Slowing down seems counterintuitive in today’s fast and furious times.
In particular, if you are trying to launch or build anything online.
Starting a social network in 2012 you expect success = rapid growth. Social media gets people excited! Especially when it makes your job easier. It is very tempting to just switch the ON button.
The promise of an enterprise social network (ESN) to revolutionise the way you work is real and tangible. Once you open up to a social network’s possibilities at work – real time collaboration, connecting everybody up and across the organisation, the ability to ask a question to anyone, from anywhere – you immediately grasp the enormous pot of gold in front of you. And now you wish you had it yesterday! Hurry! Let’s get this social thing going.
Yet growing a social network requires patience – nowhere moreso than inside the enterprise, where legacy technology and legacy mindsets oft reside.
I was relieved to read an interview with Caterina Fake, co-founder of Flickr (and now, Pinwheel) spruiking the value of slow growth. (Bear in mind, Fake’s idea of ‘slow’ is measured against everything else in the social technology bucket which is growing at break neck speed.)
Like so many “overnight success stories” – Pandora, Lady GaGa, Lana Del Rey, the CrossFit to name a few random ones – when you actually peel back the curtains, there are some core pieces of behind-the-scenes preparation you need to consider.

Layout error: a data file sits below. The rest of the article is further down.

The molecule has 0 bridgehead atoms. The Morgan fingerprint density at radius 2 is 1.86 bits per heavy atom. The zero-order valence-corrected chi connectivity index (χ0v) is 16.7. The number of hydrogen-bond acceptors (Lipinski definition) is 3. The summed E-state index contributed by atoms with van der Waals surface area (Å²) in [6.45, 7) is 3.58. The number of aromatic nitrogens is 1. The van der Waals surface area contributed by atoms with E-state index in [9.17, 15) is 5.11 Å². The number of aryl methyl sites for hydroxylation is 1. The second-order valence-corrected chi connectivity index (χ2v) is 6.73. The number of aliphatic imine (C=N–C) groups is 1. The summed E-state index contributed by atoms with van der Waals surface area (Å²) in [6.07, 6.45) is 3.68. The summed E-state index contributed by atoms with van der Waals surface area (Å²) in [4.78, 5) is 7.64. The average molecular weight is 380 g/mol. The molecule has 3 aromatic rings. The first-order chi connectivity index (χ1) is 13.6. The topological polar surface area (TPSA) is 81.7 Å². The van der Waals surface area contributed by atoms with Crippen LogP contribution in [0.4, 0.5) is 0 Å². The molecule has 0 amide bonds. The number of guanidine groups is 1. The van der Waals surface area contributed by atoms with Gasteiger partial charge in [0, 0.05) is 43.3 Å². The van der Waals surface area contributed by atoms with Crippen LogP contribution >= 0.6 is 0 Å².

What is the intention behind the social network you are launching? Why? How much space do you have to entertain your users? Is everyone ready to embrace social media?
There is rarely a consideration beyond pressing ‘invite all’.
What are you going to do with the ensuing avalanche of inviting hundreds of new users to a network? When those people turn up at your ESN front door, you need to make sure you’re ready to host them, not running around like a chicken with your head chopped off.
Once you invite your users in, there will be a blizzard of information and data. Are you ready for this? This is the fast part, connecting people. By having prepared for this, you can manage the flurry of hyper-connectivity, direct traffic to the right groups and connect experts to the right problems, and then get out of the way so the culture can happen.
Which brings us back to Fake’s slow down point;
“It takes time for the culture to grow. You need time to develop antibodies to spammers and trolls.”
Be mindful that moving toward openness needs time to incubate. Users will create their own customs and norms all at their own pace.
As much as fast-paced activity is valued in techland, changing pace to do some critical thinking (and let others do the same) is paramount. My advice is to be sure you have thought out precisely your long-term goals for the network. When you shepherd users into a network with a clear overall vision you can connect people quickly and then build growth by giving people space and time to grow.
‘You can’t sprint through a marathon, you have to pace yourself.’
– Buzz Bishop